But it gets weirder: as Hamilton’s fieldwork also revealed, there is a measurable “bulge in the water table that occurs over the entire length of the forest ring with a profound dip on the ring’s outer edge.” For Hamilton, this effect was “beyond science fiction,” he remarked to the trade journal Northern Ontario Business, “it’s unbelievable.”

What this means, he explained, is that “the water is being held up against gravity” by naturally occurring electrical fields.

ForestRings4[Image: From the paper “Spontaneous potential and redox responses over a forest ring” (PDF) by Stewart M. Hamilton and Keiko H. Hattori].

Subsequent and still-ongoing research by other geologists and geochemists has shown that forest rings are also marked by the elevated presence of methane (which explains the “stunted tree growth”), caused by natural gas leaking up from geological structures beneath the forest.

Hamilton himself wrote, in a short report for the Ontario Geological Survey [PDF], that forest ring formation “may be due to upward methane seepage along geological structures from deeper sources,” and that this “may indicate deeper sources of natural gas in the James Bay Lowlands.”

Other hypotheses suggest that these forest rings could instead be surface indicators of diamond pipes and coal deposits—meaning that, given access to an aerial view, you can, in effect, “read” the earth’s biosphere as a living tissue of signs or symptoms through which deeper, non-biological phenomena (coal, diamonds, metals) are revealed.

ForestRings5[Image: Forest ring at N 49° 16′ 05″, W 83° 45′ 01″, via Google Maps].

Even better, these electrochemical effects stop on a macro-scale where the subsurface geology changes; as Hamilton points out [PDF], the “eastward disappearance of rings in Quebec occurs at the north-south Haricanna Moraine, which coincides with a sudden drop in the carbonate content of soils.”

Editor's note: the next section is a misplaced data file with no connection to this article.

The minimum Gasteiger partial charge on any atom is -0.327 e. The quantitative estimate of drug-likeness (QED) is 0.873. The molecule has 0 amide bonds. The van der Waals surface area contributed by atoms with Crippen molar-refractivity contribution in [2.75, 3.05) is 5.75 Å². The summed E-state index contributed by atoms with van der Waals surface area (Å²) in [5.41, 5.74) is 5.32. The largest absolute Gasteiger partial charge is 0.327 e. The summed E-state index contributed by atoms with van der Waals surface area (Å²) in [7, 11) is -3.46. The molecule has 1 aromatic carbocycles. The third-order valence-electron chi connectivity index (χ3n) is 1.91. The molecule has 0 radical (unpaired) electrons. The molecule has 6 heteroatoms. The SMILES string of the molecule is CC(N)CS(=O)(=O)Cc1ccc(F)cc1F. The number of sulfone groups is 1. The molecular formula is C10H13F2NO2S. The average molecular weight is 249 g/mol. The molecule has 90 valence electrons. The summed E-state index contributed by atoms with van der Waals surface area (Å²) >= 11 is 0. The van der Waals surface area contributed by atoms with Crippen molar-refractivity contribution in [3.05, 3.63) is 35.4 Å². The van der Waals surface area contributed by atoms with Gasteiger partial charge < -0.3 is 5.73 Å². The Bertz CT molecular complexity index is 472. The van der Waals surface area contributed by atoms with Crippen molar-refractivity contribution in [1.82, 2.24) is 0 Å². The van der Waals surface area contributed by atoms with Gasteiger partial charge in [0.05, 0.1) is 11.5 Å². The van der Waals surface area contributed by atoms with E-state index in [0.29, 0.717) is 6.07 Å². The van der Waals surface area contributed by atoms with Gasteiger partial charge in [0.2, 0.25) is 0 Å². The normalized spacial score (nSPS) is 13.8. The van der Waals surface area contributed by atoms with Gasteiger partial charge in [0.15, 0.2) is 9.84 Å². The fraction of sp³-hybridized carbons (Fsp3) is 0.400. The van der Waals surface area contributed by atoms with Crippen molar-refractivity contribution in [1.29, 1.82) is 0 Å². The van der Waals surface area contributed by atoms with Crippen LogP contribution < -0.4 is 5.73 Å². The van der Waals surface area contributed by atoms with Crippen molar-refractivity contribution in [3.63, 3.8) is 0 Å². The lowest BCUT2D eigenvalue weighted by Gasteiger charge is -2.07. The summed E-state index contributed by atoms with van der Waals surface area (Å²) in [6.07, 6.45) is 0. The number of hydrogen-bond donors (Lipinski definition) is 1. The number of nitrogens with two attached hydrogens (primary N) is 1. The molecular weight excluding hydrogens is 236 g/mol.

If you recall that there were once naturally-occurring nuclear reactors burning away in the rocks below Gabon, then the implication here would be that large-scale geological formations, given the right slurry of carbonates, metals, and clays, can also form naturally-occurring super-batteries during particular phases of their existence.

To put this another way, through an accident of geology, what we refer to as “ground” in northern Ontario could actually be thought of a vast circuitboard of electrochemically active geological deposits, where an ambient negative charge in the soil has given rise to geometric shapes in the forest.

ForestRings6[Image: Forest rings at N 49° 29′ 48″, W 80° 05′ 40″, via Google Maps].

In any case, there is something pretty incredible about the idea that you could be hiking through the forests of northern Ontario without ever knowing you’re surrounded by huge, invisible, negatively charged megastructures exhibiting geometric effects on the plantlife all around you.

Several years ago, I wrote a post about the future of the “sacred grove” for the Canadian Centre for Architecture, based on a paper called “The sacred groves of ancient Greece” by art historian Patrick Bowe. I mention this because it’s interesting to consider the forest rings of northern Ontario in the larger interpretive context of Bowe’s paper, not because there is any historical or empirical connection between the two, of course; but, rather, for the speculative value of questioning whether these types of anomalous forest-effects could, under certain cultural circumstances, carry symbolic weight. If they could, that is, become “sacred groves.”

Indeed, it is quite thrilling and strange to imagine some future cult of electrical activity whose spaces of worship and gathering are remote boreal rings, circular phenomena in the far north where water moves against gravity and chemical reactions crackle outward through the soil, forcing forests to take symmetrical forms only visible from high above.

For more on forest rings, check out the CBC or Northern Ontario Business or check out any of the PDFs linked in this post.